Credit Card and ATM Skimming – a Growing Threat

Most people know the basic safety precautions to take when using an ATM, such as looking for safe, well lit locations and being careful to cover the keyboard when entering a PIN – but far fewer people are aware of the increasing threat posed by ATM and credit card skimming. With card skimming, thieves attach a camouflaged card reader over a legitimate card reader, such as the one at your ATM, gas pump, or store checkout. One might think it would be easy to recognize a phony card reader – but like thousands of victims worldwide, one might be wrong. The ruses are getting more and more sophisticated and harder to detect. Some devices are placed over a keypad to record your transactions and gather your data for later use. Others are micro-hand held devices that thieves can use to quickly scan a card.
NetworkWorld offers an excellent article on ATM and credit card skimming that describes how the con works and offers an illustrated guide with examples of what to look for when using a credit or debit card. This is definitely an article worth reading and passing on.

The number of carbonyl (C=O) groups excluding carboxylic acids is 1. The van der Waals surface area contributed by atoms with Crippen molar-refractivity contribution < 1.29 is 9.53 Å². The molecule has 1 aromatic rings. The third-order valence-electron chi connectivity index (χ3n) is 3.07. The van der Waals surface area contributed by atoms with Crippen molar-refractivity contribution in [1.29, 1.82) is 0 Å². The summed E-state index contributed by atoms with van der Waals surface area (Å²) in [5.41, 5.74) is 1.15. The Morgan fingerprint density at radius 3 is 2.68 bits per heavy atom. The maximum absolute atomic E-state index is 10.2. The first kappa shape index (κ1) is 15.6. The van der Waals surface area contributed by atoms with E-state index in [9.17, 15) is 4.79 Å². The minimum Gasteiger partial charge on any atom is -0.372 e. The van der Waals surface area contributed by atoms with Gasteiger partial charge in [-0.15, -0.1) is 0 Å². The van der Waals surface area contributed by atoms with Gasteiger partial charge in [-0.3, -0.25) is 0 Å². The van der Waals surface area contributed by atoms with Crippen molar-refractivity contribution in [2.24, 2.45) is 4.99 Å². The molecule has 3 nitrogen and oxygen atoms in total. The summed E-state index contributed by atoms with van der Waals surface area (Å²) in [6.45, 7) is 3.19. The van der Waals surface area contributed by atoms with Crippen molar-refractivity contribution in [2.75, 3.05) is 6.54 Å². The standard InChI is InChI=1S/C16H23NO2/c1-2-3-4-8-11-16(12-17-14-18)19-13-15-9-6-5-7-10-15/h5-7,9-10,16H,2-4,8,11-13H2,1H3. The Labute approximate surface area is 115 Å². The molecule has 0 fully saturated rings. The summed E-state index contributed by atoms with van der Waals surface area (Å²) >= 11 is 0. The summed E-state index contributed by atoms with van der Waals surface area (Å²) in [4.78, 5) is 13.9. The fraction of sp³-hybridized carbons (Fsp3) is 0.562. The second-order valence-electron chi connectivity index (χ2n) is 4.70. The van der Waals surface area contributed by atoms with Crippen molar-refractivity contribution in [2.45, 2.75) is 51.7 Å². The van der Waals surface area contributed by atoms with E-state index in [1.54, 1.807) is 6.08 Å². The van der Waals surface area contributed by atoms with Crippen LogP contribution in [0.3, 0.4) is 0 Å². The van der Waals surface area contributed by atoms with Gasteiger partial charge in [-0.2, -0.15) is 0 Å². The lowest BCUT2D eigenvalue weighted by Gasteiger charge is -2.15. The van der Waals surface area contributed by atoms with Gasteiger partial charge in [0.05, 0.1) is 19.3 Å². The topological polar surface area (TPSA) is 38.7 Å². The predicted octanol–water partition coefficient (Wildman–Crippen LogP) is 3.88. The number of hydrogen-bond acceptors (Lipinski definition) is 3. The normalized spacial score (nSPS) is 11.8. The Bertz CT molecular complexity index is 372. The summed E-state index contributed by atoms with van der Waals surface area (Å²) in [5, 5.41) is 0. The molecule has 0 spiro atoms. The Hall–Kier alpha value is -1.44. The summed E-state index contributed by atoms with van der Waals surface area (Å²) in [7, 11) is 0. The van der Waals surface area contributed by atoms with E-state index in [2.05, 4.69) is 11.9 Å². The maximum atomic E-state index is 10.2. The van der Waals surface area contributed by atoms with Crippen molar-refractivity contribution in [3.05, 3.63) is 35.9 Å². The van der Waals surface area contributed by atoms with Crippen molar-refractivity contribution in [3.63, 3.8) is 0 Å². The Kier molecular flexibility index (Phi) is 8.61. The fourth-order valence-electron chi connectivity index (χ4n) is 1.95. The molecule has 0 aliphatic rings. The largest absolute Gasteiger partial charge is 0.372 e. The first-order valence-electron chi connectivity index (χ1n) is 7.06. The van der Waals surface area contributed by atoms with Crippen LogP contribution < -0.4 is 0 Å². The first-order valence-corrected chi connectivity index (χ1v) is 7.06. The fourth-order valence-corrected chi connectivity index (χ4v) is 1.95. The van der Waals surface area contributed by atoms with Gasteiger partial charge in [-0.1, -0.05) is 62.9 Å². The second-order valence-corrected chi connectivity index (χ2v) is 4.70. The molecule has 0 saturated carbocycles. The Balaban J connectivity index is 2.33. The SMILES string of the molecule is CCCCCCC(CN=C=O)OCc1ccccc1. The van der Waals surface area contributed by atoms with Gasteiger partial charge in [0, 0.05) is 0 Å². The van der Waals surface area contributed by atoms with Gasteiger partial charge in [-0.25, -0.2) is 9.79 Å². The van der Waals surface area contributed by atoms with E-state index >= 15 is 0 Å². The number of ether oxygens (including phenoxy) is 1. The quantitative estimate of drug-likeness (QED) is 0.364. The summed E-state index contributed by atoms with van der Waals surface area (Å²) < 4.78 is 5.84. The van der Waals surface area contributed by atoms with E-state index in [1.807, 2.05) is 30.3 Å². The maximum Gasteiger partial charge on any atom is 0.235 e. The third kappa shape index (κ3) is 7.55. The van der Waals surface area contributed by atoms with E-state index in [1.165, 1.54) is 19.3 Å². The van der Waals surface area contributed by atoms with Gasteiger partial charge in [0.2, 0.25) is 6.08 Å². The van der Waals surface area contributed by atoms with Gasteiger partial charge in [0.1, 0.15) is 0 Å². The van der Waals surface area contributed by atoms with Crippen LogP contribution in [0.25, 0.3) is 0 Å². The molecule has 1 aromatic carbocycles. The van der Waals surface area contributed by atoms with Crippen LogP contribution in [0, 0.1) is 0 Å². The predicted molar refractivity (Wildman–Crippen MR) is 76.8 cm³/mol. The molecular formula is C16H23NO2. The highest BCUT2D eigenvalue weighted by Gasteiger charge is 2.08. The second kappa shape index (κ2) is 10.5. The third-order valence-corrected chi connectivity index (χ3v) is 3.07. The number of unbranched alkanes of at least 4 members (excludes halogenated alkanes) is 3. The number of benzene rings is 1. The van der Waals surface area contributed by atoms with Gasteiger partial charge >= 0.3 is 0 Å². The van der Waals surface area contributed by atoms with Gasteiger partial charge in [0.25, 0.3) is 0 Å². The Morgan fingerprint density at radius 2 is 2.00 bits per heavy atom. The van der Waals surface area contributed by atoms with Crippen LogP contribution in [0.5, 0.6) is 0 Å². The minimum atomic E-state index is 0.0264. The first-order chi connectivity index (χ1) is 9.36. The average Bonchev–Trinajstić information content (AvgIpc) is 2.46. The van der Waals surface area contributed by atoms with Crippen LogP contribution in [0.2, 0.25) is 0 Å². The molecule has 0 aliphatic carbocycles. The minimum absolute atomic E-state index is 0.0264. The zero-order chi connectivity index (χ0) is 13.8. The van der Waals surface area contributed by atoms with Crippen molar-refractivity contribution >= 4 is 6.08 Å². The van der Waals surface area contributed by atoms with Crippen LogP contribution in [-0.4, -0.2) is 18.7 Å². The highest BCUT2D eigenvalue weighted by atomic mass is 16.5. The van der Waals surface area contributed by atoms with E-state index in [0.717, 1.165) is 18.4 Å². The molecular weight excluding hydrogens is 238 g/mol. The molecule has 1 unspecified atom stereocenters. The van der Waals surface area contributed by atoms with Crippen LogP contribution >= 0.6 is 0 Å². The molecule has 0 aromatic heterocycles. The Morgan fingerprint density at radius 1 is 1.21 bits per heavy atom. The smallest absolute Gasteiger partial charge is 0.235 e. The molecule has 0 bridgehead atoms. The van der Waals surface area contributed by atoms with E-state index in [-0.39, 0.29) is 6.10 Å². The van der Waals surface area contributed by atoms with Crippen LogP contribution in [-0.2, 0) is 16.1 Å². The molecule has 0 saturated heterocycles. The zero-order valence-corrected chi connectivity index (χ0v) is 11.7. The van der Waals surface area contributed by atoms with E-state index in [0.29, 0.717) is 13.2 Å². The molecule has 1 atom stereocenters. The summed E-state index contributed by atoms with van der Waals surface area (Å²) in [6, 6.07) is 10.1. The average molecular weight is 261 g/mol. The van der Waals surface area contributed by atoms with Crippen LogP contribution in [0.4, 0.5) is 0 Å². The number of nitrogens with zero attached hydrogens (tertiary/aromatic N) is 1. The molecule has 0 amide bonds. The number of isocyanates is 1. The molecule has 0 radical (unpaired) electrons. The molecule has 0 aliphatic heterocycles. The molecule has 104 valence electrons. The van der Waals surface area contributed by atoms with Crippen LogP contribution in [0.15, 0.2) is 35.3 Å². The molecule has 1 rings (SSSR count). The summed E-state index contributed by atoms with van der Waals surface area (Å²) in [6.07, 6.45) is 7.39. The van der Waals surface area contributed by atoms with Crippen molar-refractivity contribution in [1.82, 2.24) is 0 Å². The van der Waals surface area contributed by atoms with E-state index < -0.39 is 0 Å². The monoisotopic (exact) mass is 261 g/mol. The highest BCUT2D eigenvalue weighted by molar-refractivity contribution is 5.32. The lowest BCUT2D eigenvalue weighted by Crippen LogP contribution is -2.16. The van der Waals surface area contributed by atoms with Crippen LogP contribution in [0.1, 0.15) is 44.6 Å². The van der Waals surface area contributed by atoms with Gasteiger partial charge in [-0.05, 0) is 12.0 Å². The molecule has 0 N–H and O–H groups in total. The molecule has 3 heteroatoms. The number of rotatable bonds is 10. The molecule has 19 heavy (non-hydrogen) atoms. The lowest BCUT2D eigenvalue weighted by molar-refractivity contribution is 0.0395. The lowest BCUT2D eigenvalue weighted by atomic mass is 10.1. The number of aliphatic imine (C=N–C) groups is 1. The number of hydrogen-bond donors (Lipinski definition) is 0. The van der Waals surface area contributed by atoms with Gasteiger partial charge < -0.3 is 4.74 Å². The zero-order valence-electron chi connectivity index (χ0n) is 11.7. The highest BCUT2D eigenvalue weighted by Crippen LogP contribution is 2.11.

To protect yourself from being a victim, make sure that you check out credit card readers before using them to look for any unusual signs – if you spot anything strange or get any error messages, report the problem to the bank or the responsible outlet immediately. Don’t let anyone help you at an ATM outlet – this “helpfulness” is a common ploy for skimmers. Also, sign up for the online services associated with your account and check your account activity and statements every few days.

Spring Reminder: Bike Safety for Kids

With spring in the air, it’s a good time to issue a reminder that bicycles are associated with more serious childhood injuries than any other consumer product except automobiles. Every year, about 300,000 kids wind up in the emergency room because of bike injuries. Head injuries can result in serious brain injury or death. Most states have laws about mandatory bicycle helmets – some laws are for all riders. Most pertain to kids under age 18.

Here are some resources to help ensure your kids safe when they bike:
Testing Your Child’s Readiness for Riding a Bike
Bicycle Helmet Safety Institute
Kids and Bicycle Safety
Teach Your Child Well: Bicycle Safety Issues